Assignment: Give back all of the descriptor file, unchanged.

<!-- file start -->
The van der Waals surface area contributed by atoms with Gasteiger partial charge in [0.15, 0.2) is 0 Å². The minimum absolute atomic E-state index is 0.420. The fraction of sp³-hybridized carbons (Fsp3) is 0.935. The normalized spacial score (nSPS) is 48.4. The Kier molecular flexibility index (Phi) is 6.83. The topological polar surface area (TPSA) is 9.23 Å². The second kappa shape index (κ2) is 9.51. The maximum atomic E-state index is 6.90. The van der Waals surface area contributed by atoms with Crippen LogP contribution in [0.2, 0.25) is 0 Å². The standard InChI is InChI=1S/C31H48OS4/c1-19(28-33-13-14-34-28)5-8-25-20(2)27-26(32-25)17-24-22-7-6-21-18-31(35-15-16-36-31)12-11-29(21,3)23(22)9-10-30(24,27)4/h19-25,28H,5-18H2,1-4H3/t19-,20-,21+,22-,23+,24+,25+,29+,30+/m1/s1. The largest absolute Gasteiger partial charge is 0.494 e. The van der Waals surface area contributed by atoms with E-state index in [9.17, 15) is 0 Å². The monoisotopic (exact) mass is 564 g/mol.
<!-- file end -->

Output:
The van der Waals surface area contributed by atoms with Gasteiger partial charge in [0.15, 0.2) is 0 Å². The minimum absolute atomic E-state index is 0.420. The fraction of sp³-hybridized carbons (Fsp3) is 0.935. The normalized spacial score (nSPS) is 48.4. The Kier molecular flexibility index (Phi) is 6.83. The topological polar surface area (TPSA) is 9.23 Å². The second kappa shape index (κ2) is 9.51. The maximum atomic E-state index is 6.90. The van der Waals surface area contributed by atoms with Crippen LogP contribution in [0.2, 0.25) is 0 Å². The standard InChI is InChI=1S/C31H48OS4/c1-19(28-33-13-14-34-28)5-8-25-20(2)27-26(32-25)17-24-22-7-6-21-18-31(35-15-16-36-31)12-11-29(21,3)23(22)9-10-30(24,27)4/h19-25,28H,5-18H2,1-4H3/t19-,20-,21+,22-,23+,24+,25+,29+,30+/m1/s1. The largest absolute Gasteiger partial charge is 0.494 e. The van der Waals surface area contributed by atoms with E-state index in [9.17, 15) is 0 Å². The monoisotopic (exact) mass is 564 g/mol.